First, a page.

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Reprimand Is Not Enough When Lawyer Uses Private Info to Counter Client’s Barbs

Wednesday, March 27, 2013

By Samson Habte  

A sanction stronger than a reprimand is called for when a lawyer revealed confidential information about a former client in response to “negative reviews” the client posted about the lawyer on the internet, the Georgia Supreme Court concluded March 18 in a case of first impression (In re Skinner, Ga., No. S13Y0105, 3/18/13).

According to the court, attorney Margrett A. Skinner responded to a former client's bar complaint by filing a petition in which she admitted violating Georgia Rule of Professional Conduct 1.6 and “sought imposition of a Review Panel Reprimand for her infraction.”

Bar counsel and a special master appointed to review Skinner's case determined that the sanction was appropriate and recommended that her petition be accepted.

The justices declined to do so.


“[T]his Court has not been faced with a violation of Rule 1.6 by means of internet publication….”
Georgia Supreme Court

In a per curiam opinion, the court cited the sparsity of the factual record and the novelty of the disciplinary issue as reasons to reject Skinner's petition for a reprimand, which it described as “the mildest form of public discipline authorized” for violations of Rule 1.6.

Guided by the few reported decisions from other jurisdictions addressing this issue, the court remanded the case for imposition of a stronger sanction.

No Deal

According to the opinion, the contretemps began when a client fired Skinner and then posted negative reviews about her on consumer websites. In response, the court said, “Skinner posted on the internet personal and confidential information about the client that Ms. Skinner had gained in her professional relationship with the client.”

When the former client complained to the bar, it charged the lawyer with a number of alleged ethics breaches. In addition to the Rule 1.6 violation, the bar complaint accused Skinner of disregarding a legal matter (Rule 1.3), failing to keep her client reasonably informed of the status of her case and failing to provide an itemized statement (Rule 1.4), and initially refusing to refund unearned fees (Rule 1.16).

“Because the client and Ms. Skinner had conflicting factual accounts underlying these charges,” the court said, “the special master believed it appropriate to consider only Ms. Skinner's petition for voluntary discipline that contained admissions of violating Rule 1.6.”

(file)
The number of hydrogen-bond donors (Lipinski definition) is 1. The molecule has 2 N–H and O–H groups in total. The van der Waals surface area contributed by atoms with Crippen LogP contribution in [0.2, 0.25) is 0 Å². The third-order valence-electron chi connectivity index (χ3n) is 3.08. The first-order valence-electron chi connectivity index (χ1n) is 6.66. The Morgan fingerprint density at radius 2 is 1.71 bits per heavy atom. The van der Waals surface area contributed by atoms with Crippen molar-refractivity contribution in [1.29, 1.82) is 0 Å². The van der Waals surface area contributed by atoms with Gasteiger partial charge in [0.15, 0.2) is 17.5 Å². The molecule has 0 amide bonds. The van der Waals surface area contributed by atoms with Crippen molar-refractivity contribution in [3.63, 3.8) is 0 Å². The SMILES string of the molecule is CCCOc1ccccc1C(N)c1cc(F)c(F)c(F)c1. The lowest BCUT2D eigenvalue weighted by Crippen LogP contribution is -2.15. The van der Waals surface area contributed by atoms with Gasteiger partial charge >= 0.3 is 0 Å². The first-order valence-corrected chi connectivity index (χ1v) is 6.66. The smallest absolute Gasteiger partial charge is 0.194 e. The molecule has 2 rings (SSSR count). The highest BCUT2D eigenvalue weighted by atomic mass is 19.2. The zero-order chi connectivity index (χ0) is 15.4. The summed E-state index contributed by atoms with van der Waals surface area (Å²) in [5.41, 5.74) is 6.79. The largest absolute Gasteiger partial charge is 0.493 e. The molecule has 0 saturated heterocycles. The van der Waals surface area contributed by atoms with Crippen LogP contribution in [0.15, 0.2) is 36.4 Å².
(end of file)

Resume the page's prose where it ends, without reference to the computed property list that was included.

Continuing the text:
After doing so, the court added, the special master concluded that a reprimand was appropriate in light of “the circumstances of the violation, Ms. Skinner's lack of a record of prior disciplinary action, and the personal and emotional problems she faced at the time of the infraction.”

The court recognized “the existence of mitigating factors in the case,” which, it noted, included Skinner's expression of remorse, the “emotional and physical effects of her own surgery and the deaths of both her parents,” and the fact that Skinner ultimately refunded the client's fee.

The justices nevertheless concluded that Skinner's voluntary discipline petition must be rejected because the factual record was underdeveloped.

“Among other things,” the opinion declared, “we note that the record does not reflect the nature of the disclosures (except that they concern personal and confidential information) or the actual or potential harm to the client as a result of the disclosures.”

Guidance From Elsewhere

The court also noted that it “has not been faced with a violation of Rule 1.6 by means of internet publication,” and that in analogous proceedings three other tribunals have handed out harsher sanctions than a reprimand.

In Office of Lawyer Regulation v. Peshek, 798 N.W.2d 879, http://www.bloomberglaw.com/public/document/Office_of_Lawyer_Regulation_v_Peshek_2011_WI_47_334_Wis_2d_373_79 (Wis. 2011), a reciprocal discipline case, the Wisconsin Supreme Court followed the lead of the Illinois Supreme Court and imposed a 60-day suspension on a former public defender “who, among other things, had published in a blog related to her legal work confidential information about her clients and derogatory comments about judges, and had included information from which the identity of the clients and the judges could be discerned.”

The Wisconsin Supreme Court noted that Peshek's blogging was a mechanism to cope with the stress that followed a “traumatic event” in which a client punched her in the face in open court, resulting in “a concussion and other physical injuries.”

The Georgia court also cited In re Quillinan, 20 DB Rptr. 288, http://www.osbar.org/_docs/dbreport/dbr20.pdf (2006). In that case, the Oregon Disciplinary Board suspended a lawyer for 90 days for, among other things, posting to a bar group's listserv the “personal and medical information about a [workers' compensation] client whom she named” and whom she described as “difficult” and unwilling to accept a “very fair” offer from an insurer.

The bar was represented by General Counsel Paula J. Frederick and Deputy General Counsel Jenny K. Mittelman, Atlanta. Skinner, of Macon, Ga., appeared pro se.


Full text at http://www.bloomberglaw.com/public/document/In_re_Skinner_No_S13Y0105_2013_BL_71428_Ga_Mar_18_2013_Court_Opin.

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